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    what is the difference between line 3, and line 4?

  39. anonymous
    • one year ago
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    They're adding segments together and asking if they're congruent.

  40. UnkleRhaukus
    • one year ago
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    3. AB + BC + CD = CD + DE + EF 4. AB + BC = DE + EF What has happened ?

  41. anonymous
    • one year ago
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    They're.. substituting I think?

  42. UnkleRhaukus
    • one year ago
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    what has been substituted for what?

  43. anonymous
    • one year ago
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    The concurrency, I think.

  44. anonymous
    • one year ago
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    *congruent

  45. UnkleRhaukus
    • one year ago
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    nope

  46. UnkleRhaukus
    • one year ago
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    3. AB + BC + CD = CD + DE + EF 4. AB + BC = DE + EF how are theses lines different ?

  47. anonymous
    • one year ago
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    Uh.. I have no legitimate clue.

  48. UnkleRhaukus
    • one year ago
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    read line 3. and then read line 4.

  49. anonymous
    • one year ago
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    It removed two of the segments, I see that much.. :/

  50. anonymous
    • one year ago
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    @TillLindemann no CD

  51. UnkleRhaukus
    • one year ago
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    yeas, CD has been taken away from both sides of the equation

  52. anonymous
    • one year ago
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    Okay.. so it's asking if they're still congruent without them, no?

  53. anonymous
    • one year ago
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    So would it not be D?..

  54. UnkleRhaukus
    • one year ago
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    The question is , what reason justifies us being able to take away some term that appears on both sides of the equation

  55. anonymous
    • one year ago
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    So D, yes? I'm so confused.

  56. UnkleRhaukus
    • one year ago
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    another word for take-away or minusing, is subtraction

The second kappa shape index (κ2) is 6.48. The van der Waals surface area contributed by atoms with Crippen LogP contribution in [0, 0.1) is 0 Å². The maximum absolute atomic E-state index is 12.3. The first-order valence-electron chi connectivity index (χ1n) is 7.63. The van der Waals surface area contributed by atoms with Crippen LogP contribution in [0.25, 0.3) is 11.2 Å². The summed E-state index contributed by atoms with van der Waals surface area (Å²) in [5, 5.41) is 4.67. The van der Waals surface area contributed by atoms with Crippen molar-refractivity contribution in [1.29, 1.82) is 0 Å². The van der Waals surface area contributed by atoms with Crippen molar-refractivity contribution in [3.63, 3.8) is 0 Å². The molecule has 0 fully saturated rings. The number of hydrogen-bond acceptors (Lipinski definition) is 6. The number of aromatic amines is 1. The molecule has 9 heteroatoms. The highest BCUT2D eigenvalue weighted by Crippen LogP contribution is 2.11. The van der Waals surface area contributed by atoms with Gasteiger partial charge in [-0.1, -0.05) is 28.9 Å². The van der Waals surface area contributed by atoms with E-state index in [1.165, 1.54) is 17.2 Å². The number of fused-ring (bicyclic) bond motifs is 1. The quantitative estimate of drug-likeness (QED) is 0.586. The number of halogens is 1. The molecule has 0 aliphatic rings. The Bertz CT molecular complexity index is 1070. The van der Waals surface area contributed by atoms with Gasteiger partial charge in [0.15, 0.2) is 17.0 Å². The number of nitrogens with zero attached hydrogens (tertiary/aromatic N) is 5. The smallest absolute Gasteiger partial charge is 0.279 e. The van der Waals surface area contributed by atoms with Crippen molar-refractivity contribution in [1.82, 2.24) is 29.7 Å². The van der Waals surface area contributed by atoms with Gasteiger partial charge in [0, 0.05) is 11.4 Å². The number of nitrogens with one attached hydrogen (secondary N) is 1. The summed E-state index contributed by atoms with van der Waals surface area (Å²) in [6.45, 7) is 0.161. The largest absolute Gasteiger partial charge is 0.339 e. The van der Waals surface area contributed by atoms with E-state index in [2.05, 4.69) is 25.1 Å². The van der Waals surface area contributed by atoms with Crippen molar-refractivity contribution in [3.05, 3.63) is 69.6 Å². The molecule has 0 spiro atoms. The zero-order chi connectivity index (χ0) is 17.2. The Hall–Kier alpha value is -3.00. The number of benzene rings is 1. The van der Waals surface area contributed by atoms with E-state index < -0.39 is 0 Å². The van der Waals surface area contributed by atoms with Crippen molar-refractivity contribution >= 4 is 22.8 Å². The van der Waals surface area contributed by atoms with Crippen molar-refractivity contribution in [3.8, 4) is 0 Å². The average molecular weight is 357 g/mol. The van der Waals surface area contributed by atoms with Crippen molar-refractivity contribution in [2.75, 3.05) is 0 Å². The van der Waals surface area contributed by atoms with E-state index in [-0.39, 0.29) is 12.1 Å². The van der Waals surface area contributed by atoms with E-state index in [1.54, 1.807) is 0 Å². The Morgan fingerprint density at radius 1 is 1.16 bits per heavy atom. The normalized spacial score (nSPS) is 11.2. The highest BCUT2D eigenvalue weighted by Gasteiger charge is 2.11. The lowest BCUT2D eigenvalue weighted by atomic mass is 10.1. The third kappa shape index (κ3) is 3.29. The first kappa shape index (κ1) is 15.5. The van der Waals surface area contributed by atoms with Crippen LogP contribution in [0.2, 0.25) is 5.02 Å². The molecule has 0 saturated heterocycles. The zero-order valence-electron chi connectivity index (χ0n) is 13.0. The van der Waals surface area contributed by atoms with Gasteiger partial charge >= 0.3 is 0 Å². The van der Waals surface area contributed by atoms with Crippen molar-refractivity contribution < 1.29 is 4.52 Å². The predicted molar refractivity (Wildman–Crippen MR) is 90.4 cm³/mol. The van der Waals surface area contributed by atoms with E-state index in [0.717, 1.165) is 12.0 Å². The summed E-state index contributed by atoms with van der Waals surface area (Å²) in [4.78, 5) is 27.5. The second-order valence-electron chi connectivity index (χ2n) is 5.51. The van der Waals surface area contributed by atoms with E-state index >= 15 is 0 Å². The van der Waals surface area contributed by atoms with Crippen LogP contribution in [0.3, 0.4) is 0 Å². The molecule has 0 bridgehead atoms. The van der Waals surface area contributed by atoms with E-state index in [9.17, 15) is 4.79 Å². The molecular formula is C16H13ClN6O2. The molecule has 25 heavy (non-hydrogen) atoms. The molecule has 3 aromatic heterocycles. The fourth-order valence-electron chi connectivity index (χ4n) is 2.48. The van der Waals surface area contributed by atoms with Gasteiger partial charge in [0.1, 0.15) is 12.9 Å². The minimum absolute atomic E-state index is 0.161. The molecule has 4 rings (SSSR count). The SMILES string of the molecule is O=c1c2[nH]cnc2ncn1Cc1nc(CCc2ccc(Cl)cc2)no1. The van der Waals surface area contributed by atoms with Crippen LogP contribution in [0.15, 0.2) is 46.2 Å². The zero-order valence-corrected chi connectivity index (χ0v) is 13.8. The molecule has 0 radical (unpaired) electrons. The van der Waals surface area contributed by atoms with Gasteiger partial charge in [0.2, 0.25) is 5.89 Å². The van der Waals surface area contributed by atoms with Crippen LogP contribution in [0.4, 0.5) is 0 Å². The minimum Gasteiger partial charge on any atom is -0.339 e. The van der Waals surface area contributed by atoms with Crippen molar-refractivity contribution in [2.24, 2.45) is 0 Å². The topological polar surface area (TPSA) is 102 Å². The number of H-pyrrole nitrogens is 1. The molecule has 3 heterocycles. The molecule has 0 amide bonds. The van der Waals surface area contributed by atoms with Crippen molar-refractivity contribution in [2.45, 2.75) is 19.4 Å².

57. anonymous
    • one year ago
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    Wait. So.. It's C?

  58. UnkleRhaukus
    • one year ago
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    does that makes sense now?

  59. anonymous
    • one year ago
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    Yes, because they removed one of the segments, it makes it the Subtraction property, right?

  60. anonymous
    • one year ago
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    This is one of those ones where you have to do a bunch of weird nitpicking to get the correct answer...

  61. UnkleRhaukus
    • one year ago
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    Yes, the subtraction property of equality states that: if some expression is equal to some other expression, and both expressions have +some term, you can take away the +some term form both sides and the resulting expressions will still remain equal to one another A + c = c+ B (taking away c) A = B

  62. anonymous
    • one year ago
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  63. anonymous
    • one year ago
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    Not sure, but I think it's linear and angle BED...

  64. anonymous
    • one year ago
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    Er, not angle.. but.. you get what I'm trying to say.

  65. anonymous
    • one year ago
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  66. UnkleRhaukus
    • one year ago
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    what is the linear angle theorem?

  67. anonymous
    • one year ago
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    |dw:1434796331473:dw| This right?

  68. UnkleRhaukus
    • one year ago
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    that might be the linear angle theorem, but i don't see how it relates to this question

  69. UnkleRhaukus
    • one year ago
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    you got \(\angle AEC \cong \angle BED \) (by the vertical angle theorem) right

  70. UnkleRhaukus
    • one year ago
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    the linear angle theorem is not about congruence (equality), it is a about supplementary angles

  71. anonymous
    • one year ago
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    Okay, but?...

  72. UnkleRhaukus
    • one year ago
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    compare the two lines of this question

  73. anonymous
    • one year ago
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    Is it vertical?..

  74. UnkleRhaukus
    • one year ago
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    yer

  75. anonymous
    • one year ago
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    And still angle BED, right?

  76. UnkleRhaukus
    • one year ago
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    yep they are vertically opposite angles in each case

  77. anonymous
    • one year ago